My Blog is Carbon Neutral!

photo by: Julie

The other day, I received an email invitation to participate in a campaign called, “My blog is carbon neutral.” I’m aware of the arguments pro and con for carbon offsets, and chose not to get too riled up about it. I just think it’s a fun idea, so — I’m in! Here is some information from the sponsor’s website. . . .

How much carbon dioxide does a blog create?

According to a study by Alexander Wissner-Gross, PhD, physicist at Harvard University and environmental activist, an average website causes about 0.02g (0,0008oz.) of carbon dioxide for each visit. Assuming an average blog gets 15,000 visits a month, it has yearly carbon dioxide emissions of 3,6kg (8lb.). This can mainly be tracked back to the immense energy usage from (mainframe) computers, servers, and their cooling systems.

How much carbon dioxide does a tree absorb?

Unfortunately, no precise answer is possible. The carbon dioxide absorption of a tree can differ a lot. The amount of carbon dioxide that a tree can absorb depends on the type of tree, light exposure, length of the vegetation period, latitude, water balance, and the soil conditions.

There are many different calculations for the saving potential of a tree. The assumed values vary between 10 and 30kg (20 and 70lb.) for a tree each year. It is certain however, that in its first two to three years a tree absorbs relatively little carbon dioxide. In the growth phase following this, the absorption rate increases rapidly. During this time, the tree safes a considerable amount of carbon dioxide. The absorption rate decrease again from the age of 18.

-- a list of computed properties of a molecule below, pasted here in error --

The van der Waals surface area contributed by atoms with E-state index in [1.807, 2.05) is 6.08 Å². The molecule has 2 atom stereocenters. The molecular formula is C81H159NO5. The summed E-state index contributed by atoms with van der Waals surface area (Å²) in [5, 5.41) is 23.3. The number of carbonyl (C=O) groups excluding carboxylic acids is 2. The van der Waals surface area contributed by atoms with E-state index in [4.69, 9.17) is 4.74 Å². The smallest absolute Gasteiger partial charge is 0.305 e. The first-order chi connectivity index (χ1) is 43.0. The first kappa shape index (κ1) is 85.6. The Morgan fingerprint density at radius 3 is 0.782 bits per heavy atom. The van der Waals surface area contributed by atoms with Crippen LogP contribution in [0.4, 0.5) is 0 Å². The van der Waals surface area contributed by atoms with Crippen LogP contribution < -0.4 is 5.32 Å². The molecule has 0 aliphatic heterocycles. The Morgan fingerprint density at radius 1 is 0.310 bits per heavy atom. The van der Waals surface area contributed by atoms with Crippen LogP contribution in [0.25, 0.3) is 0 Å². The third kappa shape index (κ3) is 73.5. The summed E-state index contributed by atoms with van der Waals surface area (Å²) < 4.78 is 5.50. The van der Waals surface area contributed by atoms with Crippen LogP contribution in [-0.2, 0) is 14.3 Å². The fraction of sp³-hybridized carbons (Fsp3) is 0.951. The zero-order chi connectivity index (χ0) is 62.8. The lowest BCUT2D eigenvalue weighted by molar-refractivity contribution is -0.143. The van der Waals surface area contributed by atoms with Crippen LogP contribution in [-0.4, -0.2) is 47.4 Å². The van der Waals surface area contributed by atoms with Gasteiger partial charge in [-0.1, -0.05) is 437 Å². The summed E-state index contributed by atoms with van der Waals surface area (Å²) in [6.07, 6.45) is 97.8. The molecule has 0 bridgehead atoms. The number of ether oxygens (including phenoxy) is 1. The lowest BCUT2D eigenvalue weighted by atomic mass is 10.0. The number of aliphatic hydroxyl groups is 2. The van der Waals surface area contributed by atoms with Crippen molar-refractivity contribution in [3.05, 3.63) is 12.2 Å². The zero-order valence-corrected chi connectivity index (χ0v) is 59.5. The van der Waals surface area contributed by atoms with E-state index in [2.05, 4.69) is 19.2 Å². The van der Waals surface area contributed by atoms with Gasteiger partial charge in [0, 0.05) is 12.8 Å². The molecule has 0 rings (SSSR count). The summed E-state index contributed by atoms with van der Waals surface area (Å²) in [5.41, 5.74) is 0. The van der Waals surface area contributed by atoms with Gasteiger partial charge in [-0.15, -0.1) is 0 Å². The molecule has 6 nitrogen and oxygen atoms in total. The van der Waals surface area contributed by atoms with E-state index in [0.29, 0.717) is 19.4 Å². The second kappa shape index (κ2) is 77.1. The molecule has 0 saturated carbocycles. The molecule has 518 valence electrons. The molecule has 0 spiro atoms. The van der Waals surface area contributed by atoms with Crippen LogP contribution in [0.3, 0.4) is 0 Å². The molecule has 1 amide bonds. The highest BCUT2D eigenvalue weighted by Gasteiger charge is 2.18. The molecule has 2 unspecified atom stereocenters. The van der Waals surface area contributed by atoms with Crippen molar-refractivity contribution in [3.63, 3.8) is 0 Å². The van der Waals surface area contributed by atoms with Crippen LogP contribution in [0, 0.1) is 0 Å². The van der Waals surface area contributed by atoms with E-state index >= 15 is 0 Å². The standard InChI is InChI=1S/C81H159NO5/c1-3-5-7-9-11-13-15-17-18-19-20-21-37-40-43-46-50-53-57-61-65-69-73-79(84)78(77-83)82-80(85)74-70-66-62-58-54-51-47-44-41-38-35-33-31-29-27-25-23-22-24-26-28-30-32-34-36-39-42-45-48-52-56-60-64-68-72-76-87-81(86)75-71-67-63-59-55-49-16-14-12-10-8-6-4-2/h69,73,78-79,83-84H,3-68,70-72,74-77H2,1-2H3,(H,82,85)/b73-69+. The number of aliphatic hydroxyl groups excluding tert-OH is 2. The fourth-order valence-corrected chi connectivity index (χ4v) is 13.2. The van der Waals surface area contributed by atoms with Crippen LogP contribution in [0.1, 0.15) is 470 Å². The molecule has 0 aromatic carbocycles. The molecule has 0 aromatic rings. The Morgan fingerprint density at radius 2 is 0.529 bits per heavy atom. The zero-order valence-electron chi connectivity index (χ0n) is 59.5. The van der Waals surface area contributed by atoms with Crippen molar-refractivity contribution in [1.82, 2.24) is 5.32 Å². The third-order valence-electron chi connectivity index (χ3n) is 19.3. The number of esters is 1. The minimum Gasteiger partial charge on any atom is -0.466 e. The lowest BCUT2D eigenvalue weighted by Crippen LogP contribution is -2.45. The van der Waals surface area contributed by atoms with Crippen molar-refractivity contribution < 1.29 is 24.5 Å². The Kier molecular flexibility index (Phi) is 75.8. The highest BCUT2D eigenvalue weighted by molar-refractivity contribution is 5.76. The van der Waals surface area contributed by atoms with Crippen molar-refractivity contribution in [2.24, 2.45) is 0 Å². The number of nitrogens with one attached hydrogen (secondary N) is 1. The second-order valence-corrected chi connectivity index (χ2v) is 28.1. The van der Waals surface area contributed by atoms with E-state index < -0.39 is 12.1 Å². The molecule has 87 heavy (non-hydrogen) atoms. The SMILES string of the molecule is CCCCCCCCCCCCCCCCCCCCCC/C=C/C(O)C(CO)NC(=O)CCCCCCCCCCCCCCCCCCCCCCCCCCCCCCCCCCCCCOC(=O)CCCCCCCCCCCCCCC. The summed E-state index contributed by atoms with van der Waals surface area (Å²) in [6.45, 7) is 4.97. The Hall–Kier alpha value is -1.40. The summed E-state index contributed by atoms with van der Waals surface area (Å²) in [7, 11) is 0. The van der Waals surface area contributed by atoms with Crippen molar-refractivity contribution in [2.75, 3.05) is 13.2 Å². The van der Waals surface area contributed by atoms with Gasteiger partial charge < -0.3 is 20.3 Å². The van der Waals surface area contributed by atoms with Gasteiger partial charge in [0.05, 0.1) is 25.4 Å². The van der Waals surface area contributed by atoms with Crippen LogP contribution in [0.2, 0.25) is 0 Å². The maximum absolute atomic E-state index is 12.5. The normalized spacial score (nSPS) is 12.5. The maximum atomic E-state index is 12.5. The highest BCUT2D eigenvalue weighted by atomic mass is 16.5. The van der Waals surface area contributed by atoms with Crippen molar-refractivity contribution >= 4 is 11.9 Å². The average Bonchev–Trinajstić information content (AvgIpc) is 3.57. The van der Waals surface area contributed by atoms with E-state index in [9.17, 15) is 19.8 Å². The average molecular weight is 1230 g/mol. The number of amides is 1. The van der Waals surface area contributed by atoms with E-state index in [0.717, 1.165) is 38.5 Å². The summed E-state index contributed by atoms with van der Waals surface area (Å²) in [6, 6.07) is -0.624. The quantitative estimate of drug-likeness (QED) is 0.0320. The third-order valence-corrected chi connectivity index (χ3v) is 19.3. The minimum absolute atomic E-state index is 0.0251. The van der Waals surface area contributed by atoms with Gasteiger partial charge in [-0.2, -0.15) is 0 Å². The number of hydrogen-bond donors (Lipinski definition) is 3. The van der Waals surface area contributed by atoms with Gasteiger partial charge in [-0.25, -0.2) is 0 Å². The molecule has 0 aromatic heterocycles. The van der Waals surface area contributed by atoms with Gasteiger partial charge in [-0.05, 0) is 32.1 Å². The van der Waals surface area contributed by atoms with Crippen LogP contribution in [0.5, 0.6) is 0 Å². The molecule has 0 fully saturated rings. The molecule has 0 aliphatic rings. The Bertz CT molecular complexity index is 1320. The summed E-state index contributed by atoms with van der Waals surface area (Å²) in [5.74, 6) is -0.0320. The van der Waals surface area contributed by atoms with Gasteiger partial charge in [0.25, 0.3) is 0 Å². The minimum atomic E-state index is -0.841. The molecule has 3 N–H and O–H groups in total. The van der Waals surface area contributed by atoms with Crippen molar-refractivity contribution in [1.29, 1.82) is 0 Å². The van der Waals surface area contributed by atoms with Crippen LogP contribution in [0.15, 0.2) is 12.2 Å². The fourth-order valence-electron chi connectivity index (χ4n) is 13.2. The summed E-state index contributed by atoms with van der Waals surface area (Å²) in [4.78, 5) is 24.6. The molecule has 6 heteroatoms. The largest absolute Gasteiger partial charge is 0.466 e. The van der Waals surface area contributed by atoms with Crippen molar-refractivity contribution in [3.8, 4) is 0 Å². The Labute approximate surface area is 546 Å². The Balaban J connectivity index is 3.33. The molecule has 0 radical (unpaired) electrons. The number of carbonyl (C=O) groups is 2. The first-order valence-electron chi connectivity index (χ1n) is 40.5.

The United Nations Framework Convention on Climate Change (UNFCCC) assumes a yearly absorption of one tree of approximately 10kg (20lb.) carbon dioxide emissions. “Make it green”, the environmental programme of kaufDA, is using a yearly absorption value of 5kg (11lb.) for its “My blog is carbon neutral” initiative. This is a very conservative calculation, ensuring that the neutralisation of each blog is achieved.

How and where are the trees planted?

The trees are planted in Plumas National Forest in Northern California by “Arbor Day Foundation” the US partner for the “My blog is carbon neutral” initiative. “Arbor Day Foundation” is a non-profit conservation and education organization with the goal helping reforest 5,500 acres of Plumas National Forest with 792,000 trees.

Want to get your blog signed up?

Head on over to their website and check out the instructions. It’s really easy!

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There Are 4 Responses So Far. »

  1. Julie,
    I could be wrong but I fear you have been taken in by a link scam. I hope I’m wrong but in 2 weeks of e-mails to the parties involved I’ve received no confirmation that the claims of this German publisher are true.

  2. Hi,
    Thanks for commenting. I read your article and will be interested to see how it turns out. I’m not fan of link-baiting, so thanks for tracking this. I do love trees, though!

  3. I too, love trees, and jaded as I am I want their promotion to be real. Sadly, I’ve waited over 2 weeks without confirmation.

  4. Julie,
    I’m happy to inform you I was wrong!

    Yeah for trees!

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